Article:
But Sondheim refused to give up on the show, and a lot of work was done in the intervening years in various smallish productions all over the map. Now, insofar as it matters, the show has essentially been ‘fixed’. It still has some incidental flaws…the backwards story can still be a bit confusing in places, and we still have to deal with a protagonist who’s less interesting than his supporting leads. But the show has some monumental assets, two in particular, and the flaws have by now been tamed to the point where they are outweighed by the show’s strengths.
The first of the show’s assets is the score, one of the all-time greatest efforts by the greatest theater composer of his generation. Because this story was about musical-theater songwriters from the classic Broadway era, Sondheim took it as an opportunity to write the kind of catchy, snazzy show tunes that he had always loved, but that had never been right for any of his previous projects. Every single number is superb, with some of the catchiest, most accessible tunes of the composer’s career, his usual dazzling lyrics, and a clever construction gimmick: because the show is told backward, we hear fragmentary reprises before the main numbers they’re quoting.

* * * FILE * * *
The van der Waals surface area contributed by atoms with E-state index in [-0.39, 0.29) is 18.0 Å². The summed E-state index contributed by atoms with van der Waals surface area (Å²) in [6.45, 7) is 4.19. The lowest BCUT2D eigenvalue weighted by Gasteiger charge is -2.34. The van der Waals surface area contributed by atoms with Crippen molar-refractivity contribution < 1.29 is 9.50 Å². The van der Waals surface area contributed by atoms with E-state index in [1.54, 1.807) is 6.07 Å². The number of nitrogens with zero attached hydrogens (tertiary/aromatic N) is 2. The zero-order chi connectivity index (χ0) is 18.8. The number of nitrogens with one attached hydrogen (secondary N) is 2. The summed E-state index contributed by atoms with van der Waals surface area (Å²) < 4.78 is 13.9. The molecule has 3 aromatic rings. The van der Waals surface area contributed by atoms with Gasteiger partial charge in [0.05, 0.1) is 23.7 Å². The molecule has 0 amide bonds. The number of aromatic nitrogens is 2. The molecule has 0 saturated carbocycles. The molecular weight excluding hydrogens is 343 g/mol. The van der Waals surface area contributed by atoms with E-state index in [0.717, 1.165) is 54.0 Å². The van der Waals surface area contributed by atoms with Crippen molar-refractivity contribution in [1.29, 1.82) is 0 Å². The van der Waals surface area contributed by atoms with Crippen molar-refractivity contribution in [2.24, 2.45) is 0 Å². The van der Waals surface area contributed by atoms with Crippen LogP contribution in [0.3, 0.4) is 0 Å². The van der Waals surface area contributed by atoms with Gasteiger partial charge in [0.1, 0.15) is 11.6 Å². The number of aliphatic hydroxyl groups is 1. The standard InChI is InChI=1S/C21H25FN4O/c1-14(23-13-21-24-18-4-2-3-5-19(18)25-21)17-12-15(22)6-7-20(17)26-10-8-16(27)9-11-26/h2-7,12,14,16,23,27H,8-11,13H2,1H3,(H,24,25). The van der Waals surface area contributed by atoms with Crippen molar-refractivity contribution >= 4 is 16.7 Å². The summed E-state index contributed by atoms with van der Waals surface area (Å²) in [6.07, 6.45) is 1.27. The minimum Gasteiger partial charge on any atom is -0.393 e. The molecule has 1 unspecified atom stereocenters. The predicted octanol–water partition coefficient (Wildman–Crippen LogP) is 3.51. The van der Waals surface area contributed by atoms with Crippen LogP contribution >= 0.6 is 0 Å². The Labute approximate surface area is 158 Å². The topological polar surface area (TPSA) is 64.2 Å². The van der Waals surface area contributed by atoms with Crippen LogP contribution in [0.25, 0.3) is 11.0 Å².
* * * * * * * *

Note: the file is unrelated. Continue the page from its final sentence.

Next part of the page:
Among the score’s many, many highlights are two beautiful ballads that sound like they could have been hits back in the day, “Not a Day Goes By” and “Good Thing Going”; the quietly heartbreaking “Like It Was”; the dazzling monologue-song “Franklin Sheperd, inc.”; the irresistible charm song “Old Friends”; the bitingly cynical “Now You Know”; a spoof of Sixties topical reviews with some bittersweet subtext, “Bobby and Jackie and Jack”; “Opening Doors”, an extended musical scene with a middle section that is a brilliant takedown of Sondheim’s critics; and the ecstatically beautiful final anthem of hope and optimism, “Our Time”.